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Biology | Neuroscience and Neurobiology


Jan Holtz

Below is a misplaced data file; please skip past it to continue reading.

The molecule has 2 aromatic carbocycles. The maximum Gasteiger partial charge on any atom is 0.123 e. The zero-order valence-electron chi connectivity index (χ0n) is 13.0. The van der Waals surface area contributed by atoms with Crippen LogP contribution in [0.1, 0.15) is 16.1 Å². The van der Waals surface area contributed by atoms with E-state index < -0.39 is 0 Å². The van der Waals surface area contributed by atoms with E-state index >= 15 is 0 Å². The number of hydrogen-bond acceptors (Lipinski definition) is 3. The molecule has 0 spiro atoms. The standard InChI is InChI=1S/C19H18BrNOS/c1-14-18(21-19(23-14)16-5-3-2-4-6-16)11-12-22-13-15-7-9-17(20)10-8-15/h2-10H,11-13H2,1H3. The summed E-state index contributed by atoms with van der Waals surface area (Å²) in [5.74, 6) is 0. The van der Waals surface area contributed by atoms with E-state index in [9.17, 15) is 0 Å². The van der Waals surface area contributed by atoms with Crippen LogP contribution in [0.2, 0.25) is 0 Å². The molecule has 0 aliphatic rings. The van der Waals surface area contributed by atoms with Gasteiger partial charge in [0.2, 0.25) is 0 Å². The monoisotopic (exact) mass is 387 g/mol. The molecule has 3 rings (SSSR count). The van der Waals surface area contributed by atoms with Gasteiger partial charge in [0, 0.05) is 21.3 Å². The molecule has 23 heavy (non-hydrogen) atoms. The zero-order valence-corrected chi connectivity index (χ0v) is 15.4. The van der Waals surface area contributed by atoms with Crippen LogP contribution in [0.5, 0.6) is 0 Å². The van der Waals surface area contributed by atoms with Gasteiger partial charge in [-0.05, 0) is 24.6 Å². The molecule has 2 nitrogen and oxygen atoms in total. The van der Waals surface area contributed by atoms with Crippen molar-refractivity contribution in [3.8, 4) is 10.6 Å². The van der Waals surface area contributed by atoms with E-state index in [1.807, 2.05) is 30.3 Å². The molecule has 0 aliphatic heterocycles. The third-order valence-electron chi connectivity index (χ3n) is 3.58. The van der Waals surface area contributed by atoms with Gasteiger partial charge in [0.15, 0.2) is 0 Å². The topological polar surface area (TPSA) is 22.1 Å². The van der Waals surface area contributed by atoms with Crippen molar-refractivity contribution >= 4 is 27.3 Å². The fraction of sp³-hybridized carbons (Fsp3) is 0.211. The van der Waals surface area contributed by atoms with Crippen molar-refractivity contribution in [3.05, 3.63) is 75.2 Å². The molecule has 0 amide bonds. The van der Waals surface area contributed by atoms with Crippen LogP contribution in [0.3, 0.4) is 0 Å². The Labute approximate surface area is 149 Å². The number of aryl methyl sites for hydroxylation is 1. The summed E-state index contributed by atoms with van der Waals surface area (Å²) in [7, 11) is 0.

Society has become increasingly aware of the frustrating and confusing disorders that can result when the brain loses control of its intricate mechanisms. One such disorder that continues to baffle experts is schizophrenia. Schizophrenia is a serious thought disorder characterized by a broad spectrum of cognitive and emotional dysfunctions that disrupts a person's perception of the world into one of tormenting psychotic experience. Schizophrenia results from a variety of complex causes with each possibly contributing something to the disorder. A multifactorial threshold model explains causation by demonstrating that a sum of biological liabilities (genetics and prenatal developmental problems) may take a person over the threshold and into psychosis. Psychological stress can not be considered a direct cause, but it can serve as a bridge between a person being vulnerable to schizophrenia to actually manifesting the disorder. Once a person becomes schizophrenic, we can attribute the complex symptoms to a malfunctioning brain. With current neuroimaging techniques such as MRI and PET, we are expanding our knowledge of the complex neural circuits and integrated neurotransmitter systems involved in creating psychosis. However, many secrets remain unanswered in our quest to understand the disease and treat the individual.